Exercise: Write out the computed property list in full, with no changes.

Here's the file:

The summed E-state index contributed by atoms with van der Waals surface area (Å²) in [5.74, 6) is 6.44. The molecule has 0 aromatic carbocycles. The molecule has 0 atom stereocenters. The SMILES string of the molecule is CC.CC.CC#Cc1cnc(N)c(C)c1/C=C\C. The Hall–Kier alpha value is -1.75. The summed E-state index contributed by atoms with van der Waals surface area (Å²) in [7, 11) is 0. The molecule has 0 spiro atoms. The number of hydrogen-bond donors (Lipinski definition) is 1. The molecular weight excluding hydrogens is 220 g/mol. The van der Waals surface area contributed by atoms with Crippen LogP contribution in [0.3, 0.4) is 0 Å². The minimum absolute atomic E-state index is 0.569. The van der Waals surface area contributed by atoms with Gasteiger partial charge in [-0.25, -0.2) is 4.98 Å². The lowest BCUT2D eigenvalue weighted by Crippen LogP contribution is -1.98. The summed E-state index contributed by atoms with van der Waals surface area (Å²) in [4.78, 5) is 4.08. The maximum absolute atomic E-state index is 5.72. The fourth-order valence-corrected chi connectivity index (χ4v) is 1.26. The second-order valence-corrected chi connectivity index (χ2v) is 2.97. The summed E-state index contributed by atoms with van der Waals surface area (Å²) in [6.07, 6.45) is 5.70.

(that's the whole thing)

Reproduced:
The summed E-state index contributed by atoms with van der Waals surface area (Å²) in [5.74, 6) is 6.44. The molecule has 0 aromatic carbocycles. The molecule has 0 atom stereocenters. The SMILES string of the molecule is CC.CC.CC#Cc1cnc(N)c(C)c1/C=C\C. The Hall–Kier alpha value is -1.75. The summed E-state index contributed by atoms with van der Waals surface area (Å²) in [7, 11) is 0. The molecule has 0 spiro atoms. The number of hydrogen-bond donors (Lipinski definition) is 1. The molecular weight excluding hydrogens is 220 g/mol. The van der Waals surface area contributed by atoms with Crippen LogP contribution in [0.3, 0.4) is 0 Å². The minimum absolute atomic E-state index is 0.569. The van der Waals surface area contributed by atoms with Gasteiger partial charge in [-0.25, -0.2) is 4.98 Å². The lowest BCUT2D eigenvalue weighted by Crippen LogP contribution is -1.98. The summed E-state index contributed by atoms with van der Waals surface area (Å²) in [4.78, 5) is 4.08. The maximum absolute atomic E-state index is 5.72. The fourth-order valence-corrected chi connectivity index (χ4v) is 1.26. The second-order valence-corrected chi connectivity index (χ2v) is 2.97. The summed E-state index contributed by atoms with van der Waals surface area (Å²) in [6.07, 6.45) is 5.70.